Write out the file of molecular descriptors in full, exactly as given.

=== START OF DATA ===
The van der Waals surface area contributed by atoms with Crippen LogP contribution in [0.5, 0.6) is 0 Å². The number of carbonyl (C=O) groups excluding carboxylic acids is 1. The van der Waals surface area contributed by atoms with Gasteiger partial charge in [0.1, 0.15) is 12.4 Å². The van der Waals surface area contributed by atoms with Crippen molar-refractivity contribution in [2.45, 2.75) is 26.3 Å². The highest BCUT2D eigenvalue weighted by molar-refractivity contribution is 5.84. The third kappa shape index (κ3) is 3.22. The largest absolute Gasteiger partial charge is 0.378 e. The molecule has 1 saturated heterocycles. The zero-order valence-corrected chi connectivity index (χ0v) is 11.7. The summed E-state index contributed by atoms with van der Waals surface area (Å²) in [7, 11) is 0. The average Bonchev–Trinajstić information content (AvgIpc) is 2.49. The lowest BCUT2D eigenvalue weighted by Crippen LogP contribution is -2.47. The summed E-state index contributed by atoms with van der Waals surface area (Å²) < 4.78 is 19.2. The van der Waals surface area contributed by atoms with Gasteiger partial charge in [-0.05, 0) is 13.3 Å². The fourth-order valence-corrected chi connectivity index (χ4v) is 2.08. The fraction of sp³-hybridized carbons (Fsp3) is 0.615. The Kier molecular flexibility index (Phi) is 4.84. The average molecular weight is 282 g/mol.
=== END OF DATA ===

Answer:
The van der Waals surface area contributed by atoms with Crippen LogP contribution in [0.5, 0.6) is 0 Å². The number of carbonyl (C=O) groups excluding carboxylic acids is 1. The van der Waals surface area contributed by atoms with Gasteiger partial charge in [0.1, 0.15) is 12.4 Å². The van der Waals surface area contributed by atoms with Crippen molar-refractivity contribution in [2.45, 2.75) is 26.3 Å². The highest BCUT2D eigenvalue weighted by molar-refractivity contribution is 5.84. The third kappa shape index (κ3) is 3.22. The largest absolute Gasteiger partial charge is 0.378 e. The molecule has 1 saturated heterocycles. The zero-order valence-corrected chi connectivity index (χ0v) is 11.7. The summed E-state index contributed by atoms with van der Waals surface area (Å²) in [7, 11) is 0. The average Bonchev–Trinajstić information content (AvgIpc) is 2.49. The lowest BCUT2D eigenvalue weighted by Crippen LogP contribution is -2.47. The summed E-state index contributed by atoms with van der Waals surface area (Å²) < 4.78 is 19.2. The van der Waals surface area contributed by atoms with Gasteiger partial charge in [-0.05, 0) is 13.3 Å². The fourth-order valence-corrected chi connectivity index (χ4v) is 2.08. The fraction of sp³-hybridized carbons (Fsp3) is 0.615. The Kier molecular flexibility index (Phi) is 4.84. The average molecular weight is 282 g/mol.